As we near the three-year anniversary of President Obama signing the Dodd-Frank financial reform bill into law, the too-big-to-fail banks that percipitated the crisis are bigger and more powerful than ever. Though the new legislation does arm regulators with more powers that may prevent a large financial institution’s failure from bringing down the broader economy, experts warn these tools are untested, and that the feds may have to resort to bailing out banks again if we suffer a repeat of 2008.
That’s why yesterday federal regulators put forward a proposal that goes beyond Dodd-Frank regulation, as well as the global agreement on minimum banking standards known as Basel III, by asking large banks with more than $700 billion in assets to increase the percentage of their businesses that are funded with equity as opposed to debt.
So why is equity funding so important? It’s useful to think about it in terms of a homeownership: Imagine that the government required everyone to fund home purchases with at least 20% equity, which for a long time was an industry standard. To buy a $100,000 home, for example, you’d need to spend $20,000 of your own cash, and you’d be allowed to borrow the other $80,000. That way if the value of your home falls by a few thousand dollars, you’d still have a substantial ownership stake in the home — or, to put it another way, unlike some 10 million U.S. homeowners at the moment, your home wouldn’t be “underwater.”
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The same principle applies to businesses: They can either fund their operations by borrowing, or convince investors to provide “equity” funding in return for an ownership stake in the firm. Debt is particularly attractive to financiers, however, because it dramatically enhances profit potential on the upside. Let’s go back to the home analogy: If your house, which you purchased with $20,000 in cash and $80,000 in debt, increases in value by, say, 5%, you’ve made a tidy 25% profit on your investment. But if you had put down only $5,000 and borrowed $95,000, your profit would be 100% — just like that, you doubled your money.
Many businesses fund themselves entirely through equity, but banks tend to fund themselves mostly with debt. The reason, as economists Anat Admati and Martin Helwig explained in their recent book The Bankers’ New Clothes, is that government safety nets blunt the riskiness of debt financing. Explicit government guarantees like deposit insurance, and implicit guarantees like the financial-crisis bailouts have nearly eliminated the downside of bank borrowing. Lenders do not charge thinly capitalized banks a premium for their risky funding structures because they believe the government will step in if anything goes awry.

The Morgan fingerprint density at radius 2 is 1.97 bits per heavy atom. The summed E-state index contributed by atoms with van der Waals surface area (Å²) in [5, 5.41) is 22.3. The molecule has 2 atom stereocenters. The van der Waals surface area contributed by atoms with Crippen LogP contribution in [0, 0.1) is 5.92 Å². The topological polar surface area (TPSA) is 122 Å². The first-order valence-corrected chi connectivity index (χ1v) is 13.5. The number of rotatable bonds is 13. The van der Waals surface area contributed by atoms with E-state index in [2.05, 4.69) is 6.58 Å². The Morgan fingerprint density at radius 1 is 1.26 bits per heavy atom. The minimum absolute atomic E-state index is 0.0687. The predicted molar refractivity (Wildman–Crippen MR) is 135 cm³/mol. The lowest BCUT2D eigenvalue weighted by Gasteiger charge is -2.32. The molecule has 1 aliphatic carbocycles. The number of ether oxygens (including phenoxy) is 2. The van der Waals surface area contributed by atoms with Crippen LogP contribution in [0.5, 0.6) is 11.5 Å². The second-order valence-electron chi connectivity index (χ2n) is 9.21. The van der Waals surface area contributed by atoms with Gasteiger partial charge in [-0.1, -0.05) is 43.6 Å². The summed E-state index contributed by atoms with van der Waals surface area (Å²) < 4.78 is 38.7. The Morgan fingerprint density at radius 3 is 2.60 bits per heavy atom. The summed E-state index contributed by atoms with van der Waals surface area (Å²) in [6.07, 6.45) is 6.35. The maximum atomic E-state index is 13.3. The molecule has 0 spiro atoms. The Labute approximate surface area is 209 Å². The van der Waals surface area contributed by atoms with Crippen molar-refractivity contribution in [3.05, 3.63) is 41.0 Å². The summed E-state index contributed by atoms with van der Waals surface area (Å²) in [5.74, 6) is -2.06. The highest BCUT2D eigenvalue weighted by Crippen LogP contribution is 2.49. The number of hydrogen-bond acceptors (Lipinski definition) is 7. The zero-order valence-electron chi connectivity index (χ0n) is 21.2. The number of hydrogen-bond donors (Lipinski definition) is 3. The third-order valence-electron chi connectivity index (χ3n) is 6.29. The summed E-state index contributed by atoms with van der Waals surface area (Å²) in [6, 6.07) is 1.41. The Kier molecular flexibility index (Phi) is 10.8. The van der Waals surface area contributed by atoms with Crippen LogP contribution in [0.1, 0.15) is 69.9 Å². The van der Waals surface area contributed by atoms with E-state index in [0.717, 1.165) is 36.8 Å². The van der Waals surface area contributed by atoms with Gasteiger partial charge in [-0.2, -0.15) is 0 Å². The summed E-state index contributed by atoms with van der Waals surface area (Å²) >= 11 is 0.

Since the 2008 financial crisis, the government has made credible steps towards setting up a system where those bank bailouts won’t be necessary, but we won’t be sure whether those reforms work until the next crisis. Therefore, lawmakers like Senators Sherrod Brown and David Vitter have argued that we should simply require banks to fund themselves with more equity. The proposal by federal regulators to increase this funding requirement to up to 6% doesn’t go as far as Brown and Vitter would like, but it surely is a step in the right direction.
Not surprisingly, bank lobbyists aren’t pleased with the new proposal. According to today’s Wall Street Journal:
Industry representatives said the proposal could hurt the broader economy by requiring banks to hold more cash in their coffers to meet regulators’ demands rather than making loans. The largest banks already have moved to shore up their capital in the wake of the financial crisis.
“Ever-higher capital requirements, while a critically important element of safety and soundness, can become prohibitive and actually lead to reduced capability to lend,” said Rob Nichols, president of the Financial Services Forum, which represents the chief executives of the nation’s largest financial firms.
But as Admati and Helwig point out in their book, this line of argument is without much basis in reality. The 6% equity-funding requirement put forth by regulators is far below the 20% to 30% they argue for, and large banks could easily attain this level of capital by simply holding on to their profits rather than returning them to shareholders in the form of buybacks or dividends. This will lead to lower stock prices in the short-term, but won’t prevent banks from making sound and profitable loans.
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